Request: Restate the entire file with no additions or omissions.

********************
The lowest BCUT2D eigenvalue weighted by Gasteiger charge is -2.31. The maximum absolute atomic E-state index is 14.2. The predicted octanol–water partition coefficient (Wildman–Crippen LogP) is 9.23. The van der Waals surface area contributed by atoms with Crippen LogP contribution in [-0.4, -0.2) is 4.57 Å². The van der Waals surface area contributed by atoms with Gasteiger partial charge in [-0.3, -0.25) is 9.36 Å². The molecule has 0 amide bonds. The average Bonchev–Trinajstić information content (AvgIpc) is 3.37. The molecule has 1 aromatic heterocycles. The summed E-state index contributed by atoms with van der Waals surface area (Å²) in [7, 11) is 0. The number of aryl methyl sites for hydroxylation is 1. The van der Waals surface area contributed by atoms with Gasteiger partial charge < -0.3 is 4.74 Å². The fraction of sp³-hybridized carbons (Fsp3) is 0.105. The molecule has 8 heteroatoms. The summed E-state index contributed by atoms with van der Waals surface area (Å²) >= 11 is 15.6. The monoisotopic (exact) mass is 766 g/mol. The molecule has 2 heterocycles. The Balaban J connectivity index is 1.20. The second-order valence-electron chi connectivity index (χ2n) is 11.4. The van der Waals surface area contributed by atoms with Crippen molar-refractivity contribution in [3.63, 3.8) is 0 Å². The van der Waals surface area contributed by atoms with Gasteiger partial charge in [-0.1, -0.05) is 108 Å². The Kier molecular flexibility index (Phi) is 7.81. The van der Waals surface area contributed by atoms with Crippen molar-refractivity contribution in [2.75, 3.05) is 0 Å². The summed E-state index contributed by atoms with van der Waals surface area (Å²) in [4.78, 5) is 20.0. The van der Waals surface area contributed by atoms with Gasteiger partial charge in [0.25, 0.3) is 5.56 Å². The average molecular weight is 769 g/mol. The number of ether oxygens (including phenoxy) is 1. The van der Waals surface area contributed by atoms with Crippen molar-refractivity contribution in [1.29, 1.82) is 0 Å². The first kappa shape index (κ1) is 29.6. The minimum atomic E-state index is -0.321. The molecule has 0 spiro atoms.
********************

The lowest BCUT2D eigenvalue weighted by Gasteiger charge is -2.31. The maximum absolute atomic E-state index is 14.2. The predicted octanol–water partition coefficient (Wildman–Crippen LogP) is 9.23. The van der Waals surface area contributed by atoms with Crippen LogP contribution in [-0.4, -0.2) is 4.57 Å². The van der Waals surface area contributed by atoms with Gasteiger partial charge in [-0.3, -0.25) is 9.36 Å². The molecule has 0 amide bonds. The average Bonchev–Trinajstić information content (AvgIpc) is 3.37. The molecule has 1 aromatic heterocycles. The summed E-state index contributed by atoms with van der Waals surface area (Å²) in [7, 11) is 0. The number of aryl methyl sites for hydroxylation is 1. The van der Waals surface area contributed by atoms with Gasteiger partial charge < -0.3 is 4.74 Å². The fraction of sp³-hybridized carbons (Fsp3) is 0.105. The molecule has 8 heteroatoms. The summed E-state index contributed by atoms with van der Waals surface area (Å²) >= 11 is 15.6. The monoisotopic (exact) mass is 766 g/mol. The molecule has 2 heterocycles. The Balaban J connectivity index is 1.20. The second-order valence-electron chi connectivity index (χ2n) is 11.4. The van der Waals surface area contributed by atoms with Crippen molar-refractivity contribution in [3.63, 3.8) is 0 Å². The van der Waals surface area contributed by atoms with Gasteiger partial charge in [-0.1, -0.05) is 108 Å². The Kier molecular flexibility index (Phi) is 7.81. The van der Waals surface area contributed by atoms with Crippen molar-refractivity contribution in [2.75, 3.05) is 0 Å². The summed E-state index contributed by atoms with van der Waals surface area (Å²) in [4.78, 5) is 20.0. The van der Waals surface area contributed by atoms with Gasteiger partial charge in [0.25, 0.3) is 5.56 Å². The average molecular weight is 769 g/mol. The number of ether oxygens (including phenoxy) is 1. The van der Waals surface area contributed by atoms with Crippen molar-refractivity contribution in [1.29, 1.82) is 0 Å². The first kappa shape index (κ1) is 29.6. The minimum atomic E-state index is -0.321. The molecule has 0 spiro atoms.